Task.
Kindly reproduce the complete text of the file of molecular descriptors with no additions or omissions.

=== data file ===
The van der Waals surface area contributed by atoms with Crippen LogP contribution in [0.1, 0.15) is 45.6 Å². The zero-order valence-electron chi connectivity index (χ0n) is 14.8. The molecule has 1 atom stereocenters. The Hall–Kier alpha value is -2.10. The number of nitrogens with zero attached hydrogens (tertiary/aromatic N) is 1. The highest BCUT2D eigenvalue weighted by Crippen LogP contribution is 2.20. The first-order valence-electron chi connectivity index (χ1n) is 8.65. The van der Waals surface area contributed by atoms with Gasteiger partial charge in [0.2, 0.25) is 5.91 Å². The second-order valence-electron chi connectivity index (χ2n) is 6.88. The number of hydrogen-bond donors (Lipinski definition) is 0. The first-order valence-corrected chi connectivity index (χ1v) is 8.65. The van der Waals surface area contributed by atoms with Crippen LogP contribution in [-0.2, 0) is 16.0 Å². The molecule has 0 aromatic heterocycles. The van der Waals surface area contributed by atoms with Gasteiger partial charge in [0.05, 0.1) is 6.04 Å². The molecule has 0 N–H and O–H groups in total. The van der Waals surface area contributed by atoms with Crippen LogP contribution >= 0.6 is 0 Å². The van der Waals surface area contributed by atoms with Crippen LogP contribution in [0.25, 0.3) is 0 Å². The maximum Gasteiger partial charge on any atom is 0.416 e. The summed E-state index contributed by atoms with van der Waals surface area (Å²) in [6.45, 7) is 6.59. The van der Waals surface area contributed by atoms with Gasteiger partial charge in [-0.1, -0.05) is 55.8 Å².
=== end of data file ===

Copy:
The van der Waals surface area contributed by atoms with Crippen LogP contribution in [0.1, 0.15) is 45.6 Å². The zero-order valence-electron chi connectivity index (χ0n) is 14.8. The molecule has 1 atom stereocenters. The Hall–Kier alpha value is -2.10. The number of nitrogens with zero attached hydrogens (tertiary/aromatic N) is 1. The highest BCUT2D eigenvalue weighted by Crippen LogP contribution is 2.20. The first-order valence-electron chi connectivity index (χ1n) is 8.65. The van der Waals surface area contributed by atoms with Gasteiger partial charge in [0.2, 0.25) is 5.91 Å². The second-order valence-electron chi connectivity index (χ2n) is 6.88. The number of hydrogen-bond donors (Lipinski definition) is 0. The first-order valence-corrected chi connectivity index (χ1v) is 8.65. The van der Waals surface area contributed by atoms with Crippen LogP contribution in [-0.2, 0) is 16.0 Å². The molecule has 0 aromatic heterocycles. The van der Waals surface area contributed by atoms with Gasteiger partial charge in [0.05, 0.1) is 6.04 Å². The molecule has 0 N–H and O–H groups in total. The van der Waals surface area contributed by atoms with Crippen LogP contribution >= 0.6 is 0 Å². The van der Waals surface area contributed by atoms with Crippen LogP contribution in [0.25, 0.3) is 0 Å². The maximum Gasteiger partial charge on any atom is 0.416 e. The summed E-state index contributed by atoms with van der Waals surface area (Å²) in [6.45, 7) is 6.59. The van der Waals surface area contributed by atoms with Gasteiger partial charge in [-0.1, -0.05) is 55.8 Å².